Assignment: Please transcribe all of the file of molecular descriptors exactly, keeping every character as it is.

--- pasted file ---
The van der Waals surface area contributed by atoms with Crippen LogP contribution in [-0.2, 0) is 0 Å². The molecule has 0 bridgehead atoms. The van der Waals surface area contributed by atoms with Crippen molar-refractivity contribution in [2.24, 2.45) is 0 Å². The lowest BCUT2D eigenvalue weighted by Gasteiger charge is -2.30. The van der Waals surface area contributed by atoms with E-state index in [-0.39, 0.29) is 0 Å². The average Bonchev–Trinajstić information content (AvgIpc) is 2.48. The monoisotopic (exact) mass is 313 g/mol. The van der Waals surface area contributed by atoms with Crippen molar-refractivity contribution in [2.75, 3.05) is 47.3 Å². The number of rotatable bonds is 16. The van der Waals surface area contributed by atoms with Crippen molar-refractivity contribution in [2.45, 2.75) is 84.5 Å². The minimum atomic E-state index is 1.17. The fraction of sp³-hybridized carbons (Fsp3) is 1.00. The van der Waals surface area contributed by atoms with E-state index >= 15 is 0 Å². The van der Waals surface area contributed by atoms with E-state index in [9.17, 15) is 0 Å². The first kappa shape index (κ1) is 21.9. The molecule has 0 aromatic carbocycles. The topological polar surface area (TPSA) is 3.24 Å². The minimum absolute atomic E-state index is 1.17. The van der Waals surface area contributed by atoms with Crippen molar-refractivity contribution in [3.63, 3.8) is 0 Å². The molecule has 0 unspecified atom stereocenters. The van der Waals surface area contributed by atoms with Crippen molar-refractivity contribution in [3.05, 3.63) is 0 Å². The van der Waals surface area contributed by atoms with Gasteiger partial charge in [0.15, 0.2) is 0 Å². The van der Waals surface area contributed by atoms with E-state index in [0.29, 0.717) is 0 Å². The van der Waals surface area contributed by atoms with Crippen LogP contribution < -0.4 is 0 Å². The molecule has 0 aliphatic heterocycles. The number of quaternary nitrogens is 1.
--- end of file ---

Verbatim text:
The van der Waals surface area contributed by atoms with Crippen LogP contribution in [-0.2, 0) is 0 Å². The molecule has 0 bridgehead atoms. The van der Waals surface area contributed by atoms with Crippen molar-refractivity contribution in [2.24, 2.45) is 0 Å². The lowest BCUT2D eigenvalue weighted by Gasteiger charge is -2.30. The van der Waals surface area contributed by atoms with E-state index in [-0.39, 0.29) is 0 Å². The average Bonchev–Trinajstić information content (AvgIpc) is 2.48. The monoisotopic (exact) mass is 313 g/mol. The van der Waals surface area contributed by atoms with Crippen molar-refractivity contribution in [2.75, 3.05) is 47.3 Å². The number of rotatable bonds is 16. The van der Waals surface area contributed by atoms with Crippen molar-refractivity contribution in [2.45, 2.75) is 84.5 Å². The minimum atomic E-state index is 1.17. The fraction of sp³-hybridized carbons (Fsp3) is 1.00. The van der Waals surface area contributed by atoms with E-state index >= 15 is 0 Å². The van der Waals surface area contributed by atoms with E-state index in [9.17, 15) is 0 Å². The first kappa shape index (κ1) is 21.9. The molecule has 0 aromatic carbocycles. The topological polar surface area (TPSA) is 3.24 Å². The minimum absolute atomic E-state index is 1.17. The van der Waals surface area contributed by atoms with Crippen molar-refractivity contribution in [3.63, 3.8) is 0 Å². The molecule has 0 unspecified atom stereocenters. The van der Waals surface area contributed by atoms with Crippen molar-refractivity contribution in [3.05, 3.63) is 0 Å². The van der Waals surface area contributed by atoms with Gasteiger partial charge in [0.15, 0.2) is 0 Å². The van der Waals surface area contributed by atoms with E-state index in [0.29, 0.717) is 0 Å². The van der Waals surface area contributed by atoms with Crippen LogP contribution < -0.4 is 0 Å². The molecule has 0 aliphatic heterocycles. The number of quaternary nitrogens is 1.